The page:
A 14-year-old boy simply identified as Alaji has narrated his ordeal in the hands of the dreaded Boko Haram sect.
Alaji, who is from Kerenua was abducted by the insurgents in an early morning invasion, where security forces were attacked and homes destroyed, Channels TV reports.
Recounting what happened, Alaji said two men on motorcycle abducted him at gun point and took him to a town where he saw hundreds of fighters of the terrorist group as well as many captives. At the camps, they were set in different groups.
According to him, the terrorist group is not only made up of fighters from Nigeria but from other countries too and some of these foreign fighters want the Boko Haram war to be extended to their countries.
He stated that the Jihad which the Islamist sect claims to be waging was not true.
Talking about the activities of the sect, Alaji disclosed that at night, some unidentified people do come to meet with the leaders of the terrorist group and after such meeting, a major attack would be launched.
“At night, we see a convoy of cars that include armoured tanks, and then a green helicopter will arrive. Those inside will then meet the top commanders.
“Whenever we see the aircraft arrive then go, and then we know that the next day, a major attack would be launched. But people like us are not allowed to go near the leaders,” he said.
The escapee explained that the females in the camp were sexually abused while the males ran errands.
He said: “There were lots of women in the camps, they raped and abused them.
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“For boys like me, we run errands but everyone knows the repercussion for disobedience, they enforce discipline. They don’t let captives to mix freely.”
Alaji, who was forcefully drafted by Boko Haram explained how the sect recruits new members. He said they were selected based on their strengths.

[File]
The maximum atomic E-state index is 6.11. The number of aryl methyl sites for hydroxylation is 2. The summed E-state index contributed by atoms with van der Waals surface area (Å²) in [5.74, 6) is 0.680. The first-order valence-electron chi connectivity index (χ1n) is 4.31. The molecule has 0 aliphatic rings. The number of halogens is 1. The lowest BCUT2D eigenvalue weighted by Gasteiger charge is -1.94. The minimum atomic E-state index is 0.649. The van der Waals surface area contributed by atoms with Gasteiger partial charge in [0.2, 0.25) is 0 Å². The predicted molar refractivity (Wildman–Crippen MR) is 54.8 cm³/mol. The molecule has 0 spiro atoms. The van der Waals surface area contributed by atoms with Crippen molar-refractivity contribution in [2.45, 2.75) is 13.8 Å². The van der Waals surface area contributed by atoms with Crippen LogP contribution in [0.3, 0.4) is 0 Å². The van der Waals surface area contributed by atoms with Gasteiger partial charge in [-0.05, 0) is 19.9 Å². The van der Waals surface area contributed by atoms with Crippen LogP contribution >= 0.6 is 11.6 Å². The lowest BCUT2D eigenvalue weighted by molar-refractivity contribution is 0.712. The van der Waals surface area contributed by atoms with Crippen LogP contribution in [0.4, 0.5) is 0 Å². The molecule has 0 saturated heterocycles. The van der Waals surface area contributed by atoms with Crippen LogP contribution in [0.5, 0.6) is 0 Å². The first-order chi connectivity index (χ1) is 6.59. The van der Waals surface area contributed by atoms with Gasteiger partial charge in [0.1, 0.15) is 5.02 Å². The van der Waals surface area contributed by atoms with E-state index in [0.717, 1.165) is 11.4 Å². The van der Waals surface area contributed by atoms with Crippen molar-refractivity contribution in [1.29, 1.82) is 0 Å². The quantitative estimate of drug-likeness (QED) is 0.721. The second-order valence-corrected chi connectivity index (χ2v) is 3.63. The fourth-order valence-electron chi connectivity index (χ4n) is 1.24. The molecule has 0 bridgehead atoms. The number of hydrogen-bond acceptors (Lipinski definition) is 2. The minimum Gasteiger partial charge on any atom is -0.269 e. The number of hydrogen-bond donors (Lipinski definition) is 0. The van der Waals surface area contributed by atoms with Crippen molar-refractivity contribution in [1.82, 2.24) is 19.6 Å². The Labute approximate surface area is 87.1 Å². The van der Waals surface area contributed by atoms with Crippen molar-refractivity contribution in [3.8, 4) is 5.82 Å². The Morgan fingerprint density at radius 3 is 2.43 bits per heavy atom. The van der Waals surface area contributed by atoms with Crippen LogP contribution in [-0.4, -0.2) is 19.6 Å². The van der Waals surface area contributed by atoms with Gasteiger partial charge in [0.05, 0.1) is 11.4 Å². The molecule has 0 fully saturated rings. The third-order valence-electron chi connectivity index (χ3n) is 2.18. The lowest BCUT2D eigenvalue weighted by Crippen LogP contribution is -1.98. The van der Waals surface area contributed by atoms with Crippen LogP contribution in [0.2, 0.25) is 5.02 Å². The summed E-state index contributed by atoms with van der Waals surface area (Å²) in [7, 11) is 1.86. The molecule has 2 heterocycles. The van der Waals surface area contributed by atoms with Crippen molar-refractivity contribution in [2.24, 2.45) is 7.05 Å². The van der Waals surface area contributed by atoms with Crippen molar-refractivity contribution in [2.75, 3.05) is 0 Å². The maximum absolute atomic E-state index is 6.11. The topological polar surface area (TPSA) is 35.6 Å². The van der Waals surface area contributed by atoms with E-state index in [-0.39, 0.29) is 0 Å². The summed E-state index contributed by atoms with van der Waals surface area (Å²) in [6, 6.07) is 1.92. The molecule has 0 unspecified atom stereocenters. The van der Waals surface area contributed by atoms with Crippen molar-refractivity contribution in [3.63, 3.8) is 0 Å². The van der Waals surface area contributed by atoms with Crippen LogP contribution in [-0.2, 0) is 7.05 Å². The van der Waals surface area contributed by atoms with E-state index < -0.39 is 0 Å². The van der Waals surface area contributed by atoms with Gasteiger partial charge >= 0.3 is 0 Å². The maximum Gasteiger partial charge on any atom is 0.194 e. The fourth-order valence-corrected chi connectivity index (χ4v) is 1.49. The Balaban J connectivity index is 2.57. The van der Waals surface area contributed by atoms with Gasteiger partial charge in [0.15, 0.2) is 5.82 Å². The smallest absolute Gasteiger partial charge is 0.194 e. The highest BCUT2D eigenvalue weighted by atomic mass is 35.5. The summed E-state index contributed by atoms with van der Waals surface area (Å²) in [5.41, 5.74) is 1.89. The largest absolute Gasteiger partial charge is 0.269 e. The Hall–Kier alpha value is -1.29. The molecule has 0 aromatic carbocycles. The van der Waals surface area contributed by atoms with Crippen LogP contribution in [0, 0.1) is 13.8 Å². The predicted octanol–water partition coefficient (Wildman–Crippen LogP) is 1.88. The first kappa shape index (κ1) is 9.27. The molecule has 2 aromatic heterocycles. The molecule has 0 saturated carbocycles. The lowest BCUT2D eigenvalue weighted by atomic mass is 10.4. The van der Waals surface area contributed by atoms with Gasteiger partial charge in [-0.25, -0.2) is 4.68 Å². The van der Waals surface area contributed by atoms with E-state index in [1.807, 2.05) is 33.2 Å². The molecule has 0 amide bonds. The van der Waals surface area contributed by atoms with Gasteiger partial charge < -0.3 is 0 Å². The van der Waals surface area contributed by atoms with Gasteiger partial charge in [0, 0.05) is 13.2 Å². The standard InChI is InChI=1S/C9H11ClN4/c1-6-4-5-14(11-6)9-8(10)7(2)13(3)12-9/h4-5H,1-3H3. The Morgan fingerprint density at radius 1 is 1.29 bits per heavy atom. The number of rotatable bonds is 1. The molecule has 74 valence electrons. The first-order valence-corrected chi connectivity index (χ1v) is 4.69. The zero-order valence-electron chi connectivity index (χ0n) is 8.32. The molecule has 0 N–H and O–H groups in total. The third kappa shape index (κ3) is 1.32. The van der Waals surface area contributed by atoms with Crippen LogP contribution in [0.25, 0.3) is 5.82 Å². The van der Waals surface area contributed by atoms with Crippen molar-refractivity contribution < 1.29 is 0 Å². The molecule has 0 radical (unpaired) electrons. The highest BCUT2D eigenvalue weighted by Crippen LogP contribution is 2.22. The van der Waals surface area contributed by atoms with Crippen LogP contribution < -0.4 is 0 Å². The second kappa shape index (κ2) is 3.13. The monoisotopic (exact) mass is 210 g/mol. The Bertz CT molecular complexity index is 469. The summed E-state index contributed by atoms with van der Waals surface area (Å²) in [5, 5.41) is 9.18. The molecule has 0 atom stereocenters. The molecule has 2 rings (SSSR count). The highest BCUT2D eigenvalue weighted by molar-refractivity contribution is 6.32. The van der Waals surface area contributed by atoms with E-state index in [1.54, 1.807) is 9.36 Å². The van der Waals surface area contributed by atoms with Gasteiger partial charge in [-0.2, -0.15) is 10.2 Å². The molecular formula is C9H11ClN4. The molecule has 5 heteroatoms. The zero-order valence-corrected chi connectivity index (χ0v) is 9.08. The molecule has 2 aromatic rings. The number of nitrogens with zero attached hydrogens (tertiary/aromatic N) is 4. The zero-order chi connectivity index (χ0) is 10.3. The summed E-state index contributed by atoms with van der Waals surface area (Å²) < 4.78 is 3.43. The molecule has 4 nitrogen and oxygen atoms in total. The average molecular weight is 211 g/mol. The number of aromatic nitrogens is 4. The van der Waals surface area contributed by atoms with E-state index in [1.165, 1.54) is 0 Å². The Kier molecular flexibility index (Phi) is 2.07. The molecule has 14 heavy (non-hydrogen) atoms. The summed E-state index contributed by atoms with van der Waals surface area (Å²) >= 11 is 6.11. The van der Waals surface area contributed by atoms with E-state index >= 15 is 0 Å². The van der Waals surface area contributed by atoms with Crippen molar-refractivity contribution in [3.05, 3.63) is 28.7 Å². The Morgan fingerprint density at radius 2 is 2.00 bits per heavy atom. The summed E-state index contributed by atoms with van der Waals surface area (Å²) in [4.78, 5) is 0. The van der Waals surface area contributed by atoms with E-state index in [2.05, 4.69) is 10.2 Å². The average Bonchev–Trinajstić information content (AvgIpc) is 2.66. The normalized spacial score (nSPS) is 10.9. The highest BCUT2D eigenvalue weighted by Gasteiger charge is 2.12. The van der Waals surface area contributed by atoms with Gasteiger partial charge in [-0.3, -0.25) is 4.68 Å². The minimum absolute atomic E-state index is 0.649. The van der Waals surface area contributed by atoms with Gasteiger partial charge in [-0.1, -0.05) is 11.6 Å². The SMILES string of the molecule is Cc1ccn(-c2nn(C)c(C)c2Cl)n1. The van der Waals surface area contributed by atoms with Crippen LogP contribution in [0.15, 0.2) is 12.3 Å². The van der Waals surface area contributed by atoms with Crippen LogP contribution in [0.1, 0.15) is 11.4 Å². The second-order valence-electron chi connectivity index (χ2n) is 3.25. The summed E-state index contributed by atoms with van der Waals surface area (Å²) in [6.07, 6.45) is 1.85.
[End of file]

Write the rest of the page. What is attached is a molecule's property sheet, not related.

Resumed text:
“They gave the weaker ones gallons of petrol to burn houses and buildings, and the stronger ones bullets and guns. Our responsibility to deliver this, is to fight on the battle fields during attacks,” he said.
Speaking on the biggest loss and the most frightening battle he experienced with the group, he said: “The biggest loss I witnessed with Boko Haram was in Gamboru in the hands of the military. The Leader was so furious that he shot and killed two commanders right before us.
“The most frightening battle was the attack on Baga when the town was attacked, initially it was difficult to break through,” Alaji said.
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The 14-year-old boy got the opportunity to escape in the course of an attack to be launched in Mongolo.
“I was ordered to carry two fighters on motorcycle to Mongolo where we arrived at dawn. The first attack was on the military barracks there.
“When residents of Mongolo were leaving, I seized the opportunity and rode off with the motorcycle and headed to Maiduguri where I was taken to my parents whom I lost contact with since the day I was taken.
“Everybody thought I was dead or I had formally joined the group,” Alaji said.
A number of people have been lucky enough to escape from Boko Haram's captivity and some have shared their experiences. Last week, an escapee, a 20-year-old Christian woman narrated an emotional story of her meeting 24 Chibok girls who were abducted since April 14 by the insurgents.
One of the women abducted by the insurgents from Grata village in Michika local government area of the state, Mrs Hannatu Zira, also shared her ordeal in the hands of the sect.